Private Brands Are The “New Normal”

The just completed wave of shopper research on Private Brand usage conducted by Perception Research Services (PRS), shows the vast majority of shoppers still purchase some Private Brand products on a regular basis (86% – on par with the 84% seen in November 2010).  This is true across income groups and other types of classification.

The latest data shows more types of Private Brand being purchased as significantly more shoppers claim to have bought more Private Brand products than they did in 2010 (38% vs 32%), and reported purchasing 54% more product categories (7.4 vs. 4.8).

High levels of Private Brand purchases continue for paper products, cereals, cleaning products and canned and frozen vegetables. And for the first time, cookies and salty snacks have now moved into the top tier of regularly purchased private label products as well.

Overall, the largest gains seen for Private Brand penetration were for:

  • soft drinks (carbonated & non- carbonated)
  • salty snacks
  • frozen meals
  • vitamins/medicines
  • cookies

Importantly, shoppers report feeling good about buying Private Brand products. Over half (51%) say they feel smart/savvy when they buy private label products; and very few – only 11% – say they feel self-conscious, with almost none – 3% – saying they feel embarrassed when doing so.

In some cases, shoppers are willing to go out of their way to buy some Private Brand products. This is especially true at specialty stores such as Trader Joe’s and Whole Foods – known for high quality, distinctive offerings. This suggests that with the appropriate level of product innovation, private label products can turn a retail chain into a shopping destination.

However, within typical channels, there are some categories for which shoppers are resistant to buying private label, as roughly one third stated they would not buy Private Brand versions of each of the following:

  • personal products
  • vitamins/medicines
  • frozen meals

It would seem these types of products represent a bit more “risk” if the product quality is sub-par and in standard venues such as Grocery and Mass (where most private label purchases are made), the perceived quality seems lower in these categories.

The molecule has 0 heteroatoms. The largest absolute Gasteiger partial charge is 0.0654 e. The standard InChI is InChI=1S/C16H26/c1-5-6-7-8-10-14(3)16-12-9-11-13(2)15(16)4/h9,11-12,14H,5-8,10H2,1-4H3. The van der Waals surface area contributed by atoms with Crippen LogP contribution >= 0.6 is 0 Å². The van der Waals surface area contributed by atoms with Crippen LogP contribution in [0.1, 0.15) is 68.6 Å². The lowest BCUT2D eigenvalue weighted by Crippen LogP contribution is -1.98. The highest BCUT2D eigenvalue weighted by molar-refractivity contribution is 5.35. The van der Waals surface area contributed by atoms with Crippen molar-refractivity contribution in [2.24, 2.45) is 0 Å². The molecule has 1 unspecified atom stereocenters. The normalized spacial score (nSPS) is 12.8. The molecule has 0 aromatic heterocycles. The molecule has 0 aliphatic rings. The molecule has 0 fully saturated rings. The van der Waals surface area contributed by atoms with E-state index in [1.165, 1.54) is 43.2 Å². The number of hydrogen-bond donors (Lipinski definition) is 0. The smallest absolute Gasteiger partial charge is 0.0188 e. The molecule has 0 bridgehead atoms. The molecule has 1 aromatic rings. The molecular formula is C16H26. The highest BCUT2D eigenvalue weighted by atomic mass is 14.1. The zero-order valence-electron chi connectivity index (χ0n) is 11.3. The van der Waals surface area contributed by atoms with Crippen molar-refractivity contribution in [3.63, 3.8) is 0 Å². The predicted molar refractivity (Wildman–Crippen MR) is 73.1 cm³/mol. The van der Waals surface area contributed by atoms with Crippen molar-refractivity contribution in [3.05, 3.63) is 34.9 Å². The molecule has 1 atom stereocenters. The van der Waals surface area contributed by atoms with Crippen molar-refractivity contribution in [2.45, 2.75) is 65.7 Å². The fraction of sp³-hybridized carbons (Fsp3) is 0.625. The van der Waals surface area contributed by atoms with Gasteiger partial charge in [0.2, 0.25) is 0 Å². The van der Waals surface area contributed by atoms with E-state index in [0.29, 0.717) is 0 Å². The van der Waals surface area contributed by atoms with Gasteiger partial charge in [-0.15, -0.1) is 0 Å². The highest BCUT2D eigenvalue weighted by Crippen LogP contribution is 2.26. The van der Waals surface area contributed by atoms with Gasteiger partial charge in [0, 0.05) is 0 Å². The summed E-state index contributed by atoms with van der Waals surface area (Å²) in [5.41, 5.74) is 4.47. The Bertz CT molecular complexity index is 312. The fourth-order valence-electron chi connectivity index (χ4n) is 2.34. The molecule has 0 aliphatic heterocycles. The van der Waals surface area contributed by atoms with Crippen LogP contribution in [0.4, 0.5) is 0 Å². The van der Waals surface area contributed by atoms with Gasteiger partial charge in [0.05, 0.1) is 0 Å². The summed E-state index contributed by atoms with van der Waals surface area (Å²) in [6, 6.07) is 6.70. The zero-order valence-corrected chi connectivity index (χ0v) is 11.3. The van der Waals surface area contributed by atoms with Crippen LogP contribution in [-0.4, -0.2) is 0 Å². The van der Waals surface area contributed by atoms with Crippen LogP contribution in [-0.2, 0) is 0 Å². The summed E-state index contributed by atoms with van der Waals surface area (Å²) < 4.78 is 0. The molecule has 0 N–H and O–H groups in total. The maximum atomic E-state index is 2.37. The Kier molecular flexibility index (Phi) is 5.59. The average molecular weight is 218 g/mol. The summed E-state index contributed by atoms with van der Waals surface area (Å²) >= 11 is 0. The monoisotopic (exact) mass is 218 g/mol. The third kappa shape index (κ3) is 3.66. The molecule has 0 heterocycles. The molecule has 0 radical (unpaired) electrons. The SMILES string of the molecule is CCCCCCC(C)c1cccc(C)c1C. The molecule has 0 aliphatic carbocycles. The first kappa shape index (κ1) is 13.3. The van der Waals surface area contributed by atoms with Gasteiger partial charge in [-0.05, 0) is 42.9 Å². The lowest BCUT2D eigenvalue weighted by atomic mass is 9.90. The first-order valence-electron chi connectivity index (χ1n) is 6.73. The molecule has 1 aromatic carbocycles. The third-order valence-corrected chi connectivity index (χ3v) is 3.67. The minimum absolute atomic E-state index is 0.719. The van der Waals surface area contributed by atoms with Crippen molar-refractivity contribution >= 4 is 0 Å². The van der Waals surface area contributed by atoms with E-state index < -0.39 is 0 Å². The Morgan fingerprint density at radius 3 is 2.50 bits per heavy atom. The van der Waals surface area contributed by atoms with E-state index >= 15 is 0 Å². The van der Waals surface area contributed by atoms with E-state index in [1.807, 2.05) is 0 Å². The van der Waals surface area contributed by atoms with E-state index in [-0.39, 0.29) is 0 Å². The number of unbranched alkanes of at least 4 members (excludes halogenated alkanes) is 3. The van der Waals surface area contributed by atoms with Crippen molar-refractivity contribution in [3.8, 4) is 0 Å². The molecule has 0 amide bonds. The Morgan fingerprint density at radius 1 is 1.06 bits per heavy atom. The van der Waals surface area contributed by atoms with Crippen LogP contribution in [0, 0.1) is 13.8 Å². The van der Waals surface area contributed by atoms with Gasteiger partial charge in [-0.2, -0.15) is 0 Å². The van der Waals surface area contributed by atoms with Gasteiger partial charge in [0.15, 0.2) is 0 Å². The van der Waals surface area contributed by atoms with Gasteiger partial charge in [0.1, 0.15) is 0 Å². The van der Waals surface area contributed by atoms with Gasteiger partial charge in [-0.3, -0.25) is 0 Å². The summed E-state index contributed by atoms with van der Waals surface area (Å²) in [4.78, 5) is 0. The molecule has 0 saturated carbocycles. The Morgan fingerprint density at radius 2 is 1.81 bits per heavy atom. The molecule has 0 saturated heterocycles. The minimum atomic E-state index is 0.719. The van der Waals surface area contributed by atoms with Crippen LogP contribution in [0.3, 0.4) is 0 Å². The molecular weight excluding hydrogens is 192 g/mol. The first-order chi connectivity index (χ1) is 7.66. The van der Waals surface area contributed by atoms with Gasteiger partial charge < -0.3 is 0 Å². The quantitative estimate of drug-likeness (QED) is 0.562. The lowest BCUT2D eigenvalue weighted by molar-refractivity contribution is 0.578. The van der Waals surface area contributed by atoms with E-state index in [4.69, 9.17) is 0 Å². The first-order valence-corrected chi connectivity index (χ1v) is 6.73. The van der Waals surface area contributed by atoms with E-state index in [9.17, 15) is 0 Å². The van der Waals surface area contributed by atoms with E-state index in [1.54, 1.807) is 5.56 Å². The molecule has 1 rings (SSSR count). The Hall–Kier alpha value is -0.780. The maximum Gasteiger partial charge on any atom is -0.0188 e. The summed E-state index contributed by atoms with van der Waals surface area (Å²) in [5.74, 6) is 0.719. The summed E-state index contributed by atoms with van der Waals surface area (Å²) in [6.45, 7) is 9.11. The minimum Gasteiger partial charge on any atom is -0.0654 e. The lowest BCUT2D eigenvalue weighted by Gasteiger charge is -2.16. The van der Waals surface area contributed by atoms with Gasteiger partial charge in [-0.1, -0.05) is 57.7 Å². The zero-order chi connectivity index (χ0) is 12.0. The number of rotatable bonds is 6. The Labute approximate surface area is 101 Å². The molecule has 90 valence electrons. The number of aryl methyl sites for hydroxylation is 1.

“In the major economic decline of the late 1920’s, the rallying cry was ‘a chicken in every pot’. In these days of ongoing financial difficulty and uncertainty, it’s more like ‘a private label product in every cupboard,'” according to Jonathan Asher, Executive Vice President of PRS.

“It used to be that buying private label products was a way to save a little money during the grocery trip – with many of these products bought by those in severe economic straits, or just a handful of them bought by many. Now, these products offer both cost savings and product quality across many categories, increasing their penetration and frequency as shoppers feel good about buying them – even if they don’t feel the need to do so for economic reasons,” he continued.

Mr. Asher states, “It seems as if creating product innovations is the key to success – for Retailers to achieve additional growth in those categories that have been met with some resistance, and for National Brand Manufacturers, who must give shoppers a meaningful reason to pay more for their offerings. In the long run, increased innovation will be a winning formula for all.”

This latest wave of research was conducted in April 2012 across the U.S., among roughly 600 primary household grocery shoppers aged 18-64.

Don’t miss Jonathan Asher, Executive Vice President, Director of Account Management, Perception Research Service at the PLBuyer: Private Label: the Next Generation Conference next week June 5-7, 2012, at the Hilton Chicago. He will be presenting with Todd Maute, Partner, CBX:

Packaging as a Marketing Tool
The Next Generation of Private Label uses packaging as a key marketing tool to convey brand essence and image. Learn how research and design are the foundation of building strong brands.

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Christopher Durham is the president of My Private Brand and the co-founder of The Vertex Awards. He is a strategist, author, consultant and retailer who built brands at Delhaize-owned Food Lion, and lead strategy and brand development for Lowe’s Home Improvement. He has consulted with retailers around the world on their private brand portfolios including: Family Dollar, Petco, Staples, Office Depot, Best Buy, Metro (Canada), TLW (Taiwan) and Hola (Taiwan). Durham has published five definitive books on private brands, including his first book, Fifty2: The My Private Brand Project. In 2017, he will debut his newest book, Vanguard: Vintage Originals, a visual tour of innovation and disruption in private brand going back to the mid-1800’s. Dynamic in his presentation while down to earth and frank in his opinions, he has presented at numerous conferences, including FUSE, The Dieline Conference, Packaging that Sells, Omnishopper and PLMA’a annual trade show in Chicago. Durham lives in Charlotte, NC with his wife, Laraine, and two daughters, Olivia and Sarah.